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Dr. Oz: Summer weight loss diet includes metabolism boosters and best ice cream

Get ready to fry.
Get ready to fry.
Photo by Matt Cardy/Getty Images

Can you eat fried food, potato salad and barbecue and still lose weight? Dr. Mehmet Oz says he has created a new summer weight loss diet that combines cheat treats with metabolism boosters. He revealed the pounds-off plan on his July 29 talk show.

Studies have shown that consuming soup before a meal can curb your appetite. Dr. Oz suggests choosing gazpacho, a cold and spicy soup that includes a natural diuretic. Make it with salt-free tomato sauce to avoid water retention.

By eating gazpacho before a meal that contains fried food, you will naturally want less food, says Dr. Oz. Add wine vinegar to your gazpacho recipe, which can help with weight loss.

For beverages, Dr. Oz recommends making your own iced tea. Several varieties can help your metabolism to function more effectively and burn more fat. They include teas made with matcha powder, turmeric and white tea.

Lovers of potato salad can enjoy their favorite summer dish by making some simple changes. Use Greek yogurt to replace the mayonnaise. In addition, cook the potatoes first. Cool them completely, which will provide you with appetite-reducing resistant starch.

When it comes to meat choices, Dr. Oz recommends choosing sirloin steak rather than hamburger. That choice contains more protein, which has been shown to help curb hunger and boost your metabolism.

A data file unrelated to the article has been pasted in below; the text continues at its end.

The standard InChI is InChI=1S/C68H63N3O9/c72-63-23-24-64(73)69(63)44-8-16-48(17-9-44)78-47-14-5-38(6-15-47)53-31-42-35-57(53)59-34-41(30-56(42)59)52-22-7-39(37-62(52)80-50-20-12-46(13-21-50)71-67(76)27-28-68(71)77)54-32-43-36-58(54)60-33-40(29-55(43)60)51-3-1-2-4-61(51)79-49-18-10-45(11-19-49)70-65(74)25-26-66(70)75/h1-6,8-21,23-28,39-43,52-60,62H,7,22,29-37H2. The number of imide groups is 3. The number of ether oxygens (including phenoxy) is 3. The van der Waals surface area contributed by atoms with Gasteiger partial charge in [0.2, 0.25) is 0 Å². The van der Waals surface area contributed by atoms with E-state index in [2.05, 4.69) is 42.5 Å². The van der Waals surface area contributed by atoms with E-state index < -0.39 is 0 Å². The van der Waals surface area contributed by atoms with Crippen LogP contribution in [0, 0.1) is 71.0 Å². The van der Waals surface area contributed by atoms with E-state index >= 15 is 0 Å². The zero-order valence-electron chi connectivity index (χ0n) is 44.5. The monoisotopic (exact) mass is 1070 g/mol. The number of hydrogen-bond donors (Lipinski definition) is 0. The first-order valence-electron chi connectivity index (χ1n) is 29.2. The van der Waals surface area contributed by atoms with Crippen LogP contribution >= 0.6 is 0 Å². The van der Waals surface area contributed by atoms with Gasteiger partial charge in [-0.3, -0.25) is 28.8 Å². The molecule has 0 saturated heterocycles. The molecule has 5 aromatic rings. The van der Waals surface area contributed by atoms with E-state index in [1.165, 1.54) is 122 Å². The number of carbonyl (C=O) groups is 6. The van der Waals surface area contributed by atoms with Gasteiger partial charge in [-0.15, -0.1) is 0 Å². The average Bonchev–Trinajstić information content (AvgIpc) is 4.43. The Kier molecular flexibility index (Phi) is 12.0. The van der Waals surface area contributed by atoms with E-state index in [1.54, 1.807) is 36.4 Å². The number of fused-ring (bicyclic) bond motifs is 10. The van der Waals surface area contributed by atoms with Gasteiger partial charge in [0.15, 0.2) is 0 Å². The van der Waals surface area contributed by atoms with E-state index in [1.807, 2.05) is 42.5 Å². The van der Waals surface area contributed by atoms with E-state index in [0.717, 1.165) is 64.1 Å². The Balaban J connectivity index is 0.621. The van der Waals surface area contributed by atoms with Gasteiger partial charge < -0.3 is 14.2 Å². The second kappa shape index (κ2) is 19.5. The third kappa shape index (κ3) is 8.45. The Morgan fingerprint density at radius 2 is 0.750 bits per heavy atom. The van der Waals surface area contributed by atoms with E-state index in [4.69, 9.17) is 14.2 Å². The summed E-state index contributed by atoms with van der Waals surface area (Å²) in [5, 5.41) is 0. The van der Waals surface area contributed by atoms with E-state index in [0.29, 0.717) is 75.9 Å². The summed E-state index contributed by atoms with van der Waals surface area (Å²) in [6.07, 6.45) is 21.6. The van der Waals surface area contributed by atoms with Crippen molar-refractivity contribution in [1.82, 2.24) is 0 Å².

Several recent studies have shown that low carb diets trump low-fat diets both for weight loss and reducing insulin. "Something about eating a low-carb diet causes people to burn more calories," said Dr. Steve Smith, scientific director for the Florida Hospital-Sanford Burnham Translational Research Institute, in a July 28 interview with the Sentinel.

Reduce carbohydrates and consume more protein as well as fat to replicate the benefits shown in those studies. For example, you could accompany that steak with avocado and cheese rather than a hefty slice of garlic bread and side of pasta.

When it comes to dessert, summer's hot days can make you yearn for ice cream. Dr. Oz suggests looking for a sugar-free brand of coconut ice cream. It is higher in fiber and lower in calories than regular ice cream.

Don't like coconut and want to save money? Beware of Walmart ice cream. It contains so many so-called "stabilizers" that it doesn't melt in the sun, reported the Los Angeles Times on July 28.

The "value-added" ingredients include guar gum, corn syrup and cellulose gum. The Department of Food Science Technology at the Ohio State University analyzed stabilizers and emulsifiers to determine how they impact ice cream's melting rate.

Ice cream that contains the most stabilizers melts more slowly. When a news station compared a Walmart Great Value ice cream sandwich, a Klondike Bar ice cream sandwich and a cup of Haagen-Dazs exposed to the sun for 30 minutes, the Walmart product retained its shape for the longest period of time.

Although the FDA considers guar gum and cellulose gum to be safe ingredients, the long-term effects are unknown. And when it comes to the quality of ice cream, longevity isn't always the tastiest option.

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